Christmas mistletoe could hold the secret to banishing agonising endometriosis, experts revealDecember 20, 2018
A new study has found that the festive foliage can help to calm the painful symptoms of the condition which affects 1 in 10 women.
Up until now, there's been no cure or treatment for living with endometriosis – with the average woman having to cope for over seven years before being diagnosed with it.
Endometriosis happens when the tissue which normally forms in the lining of the womb starts to grow in other parts of the body, including the ovaries, pelvis, bowel, bladder and occasionally in other places too.
Just like womb tissue, it swells and bleeds every month when you have a period…but unlike your womb tissue, the blood has nowhere to go.
That all leads to inflammation, pain and a build-up of scar tissue.
While that inflammation can sometimes be taken down by anti-inflammatory painkillers like ibuprofen, many women have no relief from the pain until they're told that they have to have hysterectomies.
But scientists from the Catholic University of Korea, in Seoul, have found that mistletoe extract can kill the cells which cause the condition.
They took tissue samples from 40 women with severe endometriosis and exposed them to mistletoe extract in lab tests.
And they found that after just 24 hours, the festive foliage stopped endometrial cells from multiplying so easily – reducing the rate at which abnormal tissues grew.
Symptoms of endometriosis
Endometriosis is where cells like the ones in the lining of the womb (uterus) are found elsewhere in the body.
Each month, these cells react in the same way to those in the womb – building up and then breaking down and bleeding. Unlike the cells in the womb that leave the body as a period, this blood has no way to escape.
That can lead to infertility, fatigue, bowel and bladder problems, as well as really heavy, painful periods.
It affects one in ten women in the UK.
- Painful, heavy, or irregular periods
- Pain during or after sex
- Painful bowel movements
The cause of endometriosis is unknown and there is no definite cure.
According to Endometriosis UK, it takes over seven years on average for women to finally receive a diagnosis.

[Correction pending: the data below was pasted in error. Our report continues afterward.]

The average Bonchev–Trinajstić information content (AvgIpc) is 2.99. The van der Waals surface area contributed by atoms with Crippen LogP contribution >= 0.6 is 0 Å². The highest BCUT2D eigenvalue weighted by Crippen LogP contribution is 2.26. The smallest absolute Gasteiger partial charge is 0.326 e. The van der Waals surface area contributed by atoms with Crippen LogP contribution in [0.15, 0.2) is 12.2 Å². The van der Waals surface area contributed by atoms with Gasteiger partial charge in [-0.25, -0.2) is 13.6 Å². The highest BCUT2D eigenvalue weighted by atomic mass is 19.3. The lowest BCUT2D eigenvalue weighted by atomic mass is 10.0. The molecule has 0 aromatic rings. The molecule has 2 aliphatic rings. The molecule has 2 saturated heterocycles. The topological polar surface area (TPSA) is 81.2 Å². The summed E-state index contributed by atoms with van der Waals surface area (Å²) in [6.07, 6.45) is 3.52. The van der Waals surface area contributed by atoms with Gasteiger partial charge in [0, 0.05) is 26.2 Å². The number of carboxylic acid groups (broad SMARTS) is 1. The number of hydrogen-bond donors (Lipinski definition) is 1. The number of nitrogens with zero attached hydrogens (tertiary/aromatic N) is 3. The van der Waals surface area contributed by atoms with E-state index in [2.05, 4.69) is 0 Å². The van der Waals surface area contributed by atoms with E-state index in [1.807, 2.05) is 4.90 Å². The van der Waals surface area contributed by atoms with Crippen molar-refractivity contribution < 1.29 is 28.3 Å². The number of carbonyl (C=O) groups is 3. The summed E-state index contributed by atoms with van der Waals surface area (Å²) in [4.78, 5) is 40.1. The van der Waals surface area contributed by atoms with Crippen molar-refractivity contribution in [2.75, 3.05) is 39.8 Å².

It's estimated that up to 50 per cent of infertile women has the condition.
Source: Endometriosis UK
This isn't the first time that the chemicals found in mistletoe have been found to have potential medicinal benefits.
In the past, they've been found to have cancer-busting properties.
In a report on the findings scientists said: 'Mistletoe can reduce the viability of endometrial cells and is a potential candidate for the treatment of endometriosis.'
The report comes after we revealed earlier this week that women with agonising endometriosis are being failed by doctors who don’t take the condition seriously
In a new study carried out by experts at Birmingham City University, describe how the condition made day-to-day tasks "unbearable".
Co-lead author, Dr Annalise Weckesser explained: “It’s estimated that 10 per cent of women worldwide suffer from endometriosis, and it can take years from the onset of symptoms to receive a diagnosis.
“Many women suffering from the condition feel desperate to stop it from taking over their lives, but with no known cause and no definite cure, they end up trying a number of treatments often with little success.
“This study shows that previous experience of treatments, whether they have worked or not and whether they brought on unpleasant side effects, makes a big difference to how willing women are to try future treatments."
Let's hope this mistletoe finding changes that.
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